keywords = "Cell therapy, Cornea, Holoclone, Keratinocytes, Limbus, Regenerative medicine, Squamous epithelia, Tissue engineering",
author = "Francesca Corradini and Michela Zattoni and Paolo Rama and {De Luca}, Michele and Graziella Pellegrini",
year = "2014",
doi = "10.1016/B978-0-12-398523-1.00059-8",
language = "English",
isbn = "9780123985231",
pages = "829--840",
booktitle = "Regenerative Medicine Applications in Organ Transplantation",
publisher = "Elsevier Inc.",

}

TY - CHAP

T1 - Corneal Bioengineering

AU - Corradini, Francesca

AU - Zattoni, Michela

AU - Rama, Paolo

AU - De Luca, Michele

AU - Pellegrini, Graziella

PY - 2014

Y1 - 2014

N2 - The cornea is the main structure of the ocular surface and enables the transmission of light entering the eye. The cornea is covered by a nonkeratinized stratified epithelium, which is renewed by stem cells located in the basal layer of the limbus. Injury and disease, such as chemical and thermal burns, can destroy the limbus leading to a limbal stem cell deficiency (LSCD) with consequent visual loss. In 1997, Pellegrini et al. firstly described the use of ex vivo cultured limbal epithelial stem cell to treat LSCD. Since then, several reports describing alternative methods of the clinical use of this technology have been published but the retention of stem cells, which is the essential property of the graft, has not been investigated. The definition of a graftable limbal culture in light of the clinical performance must follow specific quality criteria, here discussed, which are relevant for the future use of any cultured cell type for clinical application.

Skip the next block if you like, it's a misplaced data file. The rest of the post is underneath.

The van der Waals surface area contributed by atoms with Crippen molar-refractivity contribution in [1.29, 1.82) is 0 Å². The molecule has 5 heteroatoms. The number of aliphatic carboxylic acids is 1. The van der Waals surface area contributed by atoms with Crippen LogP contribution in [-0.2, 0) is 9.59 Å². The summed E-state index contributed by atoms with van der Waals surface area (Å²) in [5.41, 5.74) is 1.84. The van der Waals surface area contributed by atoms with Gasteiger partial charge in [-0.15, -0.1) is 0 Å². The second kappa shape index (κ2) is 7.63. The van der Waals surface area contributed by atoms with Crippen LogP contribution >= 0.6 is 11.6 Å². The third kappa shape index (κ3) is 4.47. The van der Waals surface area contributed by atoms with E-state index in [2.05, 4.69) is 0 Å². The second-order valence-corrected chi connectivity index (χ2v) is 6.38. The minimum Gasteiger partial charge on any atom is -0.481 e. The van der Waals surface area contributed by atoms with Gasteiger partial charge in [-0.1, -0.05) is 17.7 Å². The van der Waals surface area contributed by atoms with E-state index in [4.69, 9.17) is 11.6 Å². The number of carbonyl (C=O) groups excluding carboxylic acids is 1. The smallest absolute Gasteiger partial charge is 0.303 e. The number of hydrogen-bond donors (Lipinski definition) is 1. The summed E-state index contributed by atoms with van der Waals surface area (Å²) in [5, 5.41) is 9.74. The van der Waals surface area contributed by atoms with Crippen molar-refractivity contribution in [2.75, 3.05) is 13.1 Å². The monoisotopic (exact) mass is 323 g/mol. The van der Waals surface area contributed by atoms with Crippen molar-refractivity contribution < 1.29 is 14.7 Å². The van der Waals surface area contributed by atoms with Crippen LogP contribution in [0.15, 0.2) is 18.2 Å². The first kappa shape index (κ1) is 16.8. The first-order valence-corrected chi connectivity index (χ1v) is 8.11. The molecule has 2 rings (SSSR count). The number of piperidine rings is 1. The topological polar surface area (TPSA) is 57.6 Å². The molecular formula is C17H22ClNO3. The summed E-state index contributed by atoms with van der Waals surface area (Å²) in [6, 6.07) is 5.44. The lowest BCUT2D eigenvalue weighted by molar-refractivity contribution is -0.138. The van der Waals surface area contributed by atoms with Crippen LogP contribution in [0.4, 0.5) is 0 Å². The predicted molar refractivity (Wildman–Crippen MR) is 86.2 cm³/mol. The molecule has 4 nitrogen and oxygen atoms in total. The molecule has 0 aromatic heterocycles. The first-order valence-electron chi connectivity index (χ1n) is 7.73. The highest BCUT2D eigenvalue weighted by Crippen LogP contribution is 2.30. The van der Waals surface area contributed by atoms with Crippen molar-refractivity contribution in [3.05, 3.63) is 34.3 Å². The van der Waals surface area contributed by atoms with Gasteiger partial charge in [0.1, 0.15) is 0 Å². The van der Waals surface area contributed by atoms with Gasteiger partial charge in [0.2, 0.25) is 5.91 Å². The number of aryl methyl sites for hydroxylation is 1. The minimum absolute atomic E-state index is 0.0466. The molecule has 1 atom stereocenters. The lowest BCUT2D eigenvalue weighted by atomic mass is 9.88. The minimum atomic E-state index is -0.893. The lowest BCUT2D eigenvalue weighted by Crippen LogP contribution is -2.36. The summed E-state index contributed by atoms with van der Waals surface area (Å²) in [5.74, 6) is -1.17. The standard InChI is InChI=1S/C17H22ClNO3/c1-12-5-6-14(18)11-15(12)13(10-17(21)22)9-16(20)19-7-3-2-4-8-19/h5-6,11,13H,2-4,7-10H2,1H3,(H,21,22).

AB - The cornea is the main structure of the ocular surface and enables the transmission of light entering the eye. The cornea is covered by a nonkeratinized stratified epithelium, which is renewed by stem cells located in the basal layer of the limbus. Injury and disease, such as chemical and thermal burns, can destroy the limbus leading to a limbal stem cell deficiency (LSCD) with consequent visual loss. In 1997, Pellegrini et al. firstly described the use of ex vivo cultured limbal epithelial stem cell to treat LSCD. Since then, several reports describing alternative methods of the clinical use of this technology have been published but the retention of stem cells, which is the essential property of the graft, has not been investigated. The definition of a graftable limbal culture in light of the clinical performance must follow specific quality criteria, here discussed, which are relevant for the future use of any cultured cell type for clinical application.

KW - Cell therapy

KW - Cornea

KW - Holoclone

KW - Keratinocytes

KW - Limbus

KW - Regenerative medicine

KW - Squamous epithelia

KW - Tissue engineering

UR - http://www.scopus.com/inward/record.url?scp=84902910991&partnerID=8YFLogxK

UR - http://www.scopus.com/inward/citedby.url?scp=84902910991&partnerID=8YFLogxK

U2 - 10.1016/B978-0-12-398523-1.00059-8

DO - 10.1016/B978-0-12-398523-1.00059-8

M3 - Chapter

SN - 9780123985231

SP - 829

EP - 840

BT - Regenerative Medicine Applications in Organ Transplantation

PB - Elsevier Inc.

ER -